Anchor From The Aurora – The Ross Sea Party

Anchor From The Aurora.

Picture Of The Day.

The Ross Sea Party had been tasked with laying the supply depots, that Shackleton’s Trans-Antarctic team would avail of, having come through the Pole from the Weddell Sea. Of course this would never happen as the Endurance was held fast in the ice of the Weddell, and never even made landfall on Antarctica.
As the expeditions second ship, the Aurora sailed to the other side of the continent, through the Ross Sea, and made landfall at McMurdo Sound. They followed in the footsteps of Scott, and laid supply depots across the Ross Ice Shelf all the way to the foot of the Beardmore Glacier.

Anchor from the Aurora (Shackleton's Ross Sea Party) and Erebus Robert Falcon Scott's Terra Nova Hut, Cape Evans Antarctica, September 2013

Anchor from the Aurora (Shackleton’s Ross Sea Party) and Erebus
Robert Falcon Scott’s Terra Nova Hut, Cape Evans Antarctica, September 2013


The ten men from the shore party, that ultimately completed the task of laying all the depots, had been left stranded after the Aurora was ripped from its moorings in May 1915, and was unable to return, due to the drifting ice which carried it out to sea. The ice would hold the ship captive on a drifting course of over 1,600 miles, before it managed to cut free, and then sailed to New Zealand for repairs.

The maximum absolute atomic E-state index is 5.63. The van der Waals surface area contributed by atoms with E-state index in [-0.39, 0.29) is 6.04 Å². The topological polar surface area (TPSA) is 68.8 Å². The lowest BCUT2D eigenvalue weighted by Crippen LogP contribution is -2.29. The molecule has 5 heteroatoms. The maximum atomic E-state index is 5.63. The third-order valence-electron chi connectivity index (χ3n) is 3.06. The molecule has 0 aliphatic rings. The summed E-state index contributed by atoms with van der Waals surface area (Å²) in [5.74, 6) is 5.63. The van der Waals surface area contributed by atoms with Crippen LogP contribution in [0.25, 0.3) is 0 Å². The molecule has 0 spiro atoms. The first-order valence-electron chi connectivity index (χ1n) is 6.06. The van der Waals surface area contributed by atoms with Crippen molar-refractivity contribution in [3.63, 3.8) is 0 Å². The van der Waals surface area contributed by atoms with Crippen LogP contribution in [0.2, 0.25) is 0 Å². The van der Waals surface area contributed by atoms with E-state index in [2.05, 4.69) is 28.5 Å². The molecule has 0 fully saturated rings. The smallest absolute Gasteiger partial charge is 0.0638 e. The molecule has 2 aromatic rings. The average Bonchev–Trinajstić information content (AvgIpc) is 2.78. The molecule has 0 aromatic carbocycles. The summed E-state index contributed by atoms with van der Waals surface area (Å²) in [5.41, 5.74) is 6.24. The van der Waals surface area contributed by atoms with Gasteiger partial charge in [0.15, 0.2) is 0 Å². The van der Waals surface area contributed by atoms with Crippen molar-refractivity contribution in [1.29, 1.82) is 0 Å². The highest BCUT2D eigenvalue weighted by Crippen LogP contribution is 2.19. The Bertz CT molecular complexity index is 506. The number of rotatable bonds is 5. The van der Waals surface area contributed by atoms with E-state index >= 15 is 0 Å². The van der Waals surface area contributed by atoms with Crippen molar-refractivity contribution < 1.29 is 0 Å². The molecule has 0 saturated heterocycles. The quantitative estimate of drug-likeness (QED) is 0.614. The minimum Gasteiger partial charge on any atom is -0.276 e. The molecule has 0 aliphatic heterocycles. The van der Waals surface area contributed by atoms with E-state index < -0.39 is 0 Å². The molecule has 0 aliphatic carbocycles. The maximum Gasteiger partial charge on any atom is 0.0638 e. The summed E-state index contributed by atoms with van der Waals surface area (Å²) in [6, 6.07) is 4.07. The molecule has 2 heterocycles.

Three of the men had died before Shackleton accompanied the re-equipped Aurora to rescue them on January 10th 1917. The expeditions photographer and chaplain, Arnold Spencer Smith succumbed to scurvy, returning from the Beardmore Glacier, in March 1916, and the Commander Aeneas Mackintosh and Victor Hayward perished after attempting to walk to Cape Evans across very unstable sea ice, on May 8th 1916.

Ross Sea party members: Back row from left: Joyce, Hayward, Cope, Spencer-Smith. Centre: Mackintosh third from left, Stenhouse fourth from left.

By Frank Hurley – This photograph comes from the expedition and was taken by Frank Hurley., Public Domain,

“On the night of 7 May a severe gale erupted, tearing the Aurora from its moorings and carrying it out to sea attached to a large ice floe. Attempts to contact the shore party by wireless failed. Held fast, and with its engines out of commission, the Aurora began a long drift northward away from Cape Evans, out of McMurdo Sound, into the Ross Sea and eventually into the Southern Ocean. Ten men were left stranded ashore at Cape Evans. Aurora finally broke free from the ice on 12 February 1916 and managed to reach New Zealand on 2 April.”


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